- November 9, 2021
- Posted by: CoachShane
- Category: Trading Article
When price breaks a certain level, breakout traders pile into the move looking for fast price moves to capitalize on.
From support and resistance zones, to price swing pivots and even the extremes of individual candlesticks, playing a breakout can be exciting.
There is nothing more gratifying to see price move favorably in your direction without any threat to your protective stop.
It can be exhilarating.
Until it isn’t.
The truth is that most breakout trades don’t simply take off and trend.
From falling back into a range (some call it a false breakout), to pulling back to revisit the breakout price, to complete failure to advance, trading breakouts is not for those who think trading is painless.
You are trading in a potentially highly volatile area with competing forces at play when breakout trading.
Are there methods to determine which breakout has the potential to be less painful as another?
Yes, there is.
A breakout trading strategy that includes some of what I am going to cover, will be in better shape than one that ignores them.
Which Direction To Consider
While counter trend trading is another tool you can use as a trader, trading in the direction of the trend is a better bet for breakout strategies.
There was (may still be) an approach where you would bracket both sides of a trading range. There is no edge in that.
If you decide to turn around on a highway and head into traffic, it has the potential to be a painful drive.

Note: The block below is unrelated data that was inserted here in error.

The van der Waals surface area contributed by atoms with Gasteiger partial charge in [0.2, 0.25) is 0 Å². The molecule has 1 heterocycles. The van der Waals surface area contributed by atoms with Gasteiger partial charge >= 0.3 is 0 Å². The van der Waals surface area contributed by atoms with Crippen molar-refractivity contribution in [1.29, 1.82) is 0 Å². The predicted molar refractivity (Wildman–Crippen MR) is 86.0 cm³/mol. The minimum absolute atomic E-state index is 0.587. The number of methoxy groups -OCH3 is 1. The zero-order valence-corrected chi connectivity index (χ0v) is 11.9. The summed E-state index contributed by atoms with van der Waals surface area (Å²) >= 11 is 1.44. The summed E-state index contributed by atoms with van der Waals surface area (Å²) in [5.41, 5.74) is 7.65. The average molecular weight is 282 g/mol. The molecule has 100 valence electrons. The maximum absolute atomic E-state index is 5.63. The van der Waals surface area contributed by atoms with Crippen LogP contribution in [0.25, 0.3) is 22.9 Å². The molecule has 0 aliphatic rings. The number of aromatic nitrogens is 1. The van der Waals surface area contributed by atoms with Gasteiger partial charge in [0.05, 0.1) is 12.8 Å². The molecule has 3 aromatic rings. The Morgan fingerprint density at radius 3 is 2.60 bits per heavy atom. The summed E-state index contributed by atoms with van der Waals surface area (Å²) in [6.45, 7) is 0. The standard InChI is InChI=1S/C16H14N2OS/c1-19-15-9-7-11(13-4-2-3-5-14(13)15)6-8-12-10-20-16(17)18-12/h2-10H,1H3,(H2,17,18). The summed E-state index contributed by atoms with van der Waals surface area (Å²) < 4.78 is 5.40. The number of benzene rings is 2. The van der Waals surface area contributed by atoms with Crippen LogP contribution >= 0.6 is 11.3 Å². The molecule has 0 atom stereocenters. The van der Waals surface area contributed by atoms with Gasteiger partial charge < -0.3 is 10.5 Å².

Consider only trading in the direction of the trend for your time frame. Yes, you can use multiple time frames however, until you can master one time frame, forget another.
Which direction would you play on this daily chart of Alibaba?
It’s pretty obvious that looking for sells is the better play on the daily chart.
What about Netflix?
Higher highs and lows would tell me that long trades would be a good choice as the stock, overall, makes higher prices.
Room To Run – What’s In The Way?
Once the breakout occurs, we want to see that there is enough room in the trade before slamming into potential support or resistance levels.
While price could break these levels with ease, we are risk managers first. Is there enough room in the trade to at least be able to adjust your protective stop?
Key point: I am not talking about the original level that you need to break through. This will be important in another point later in this article.
There are several potential breakout points on this chart. The main roadblock to price movement is the top and also the obvious swing level on the chart.
The was potential resistance level until acting as resistance (proving itself) and sending price back down even after a momentum push up.
You will find close by price levels that can cause your issues more on the lower time frames. That is why I personally use the daily charts and weekly for all my trading setups.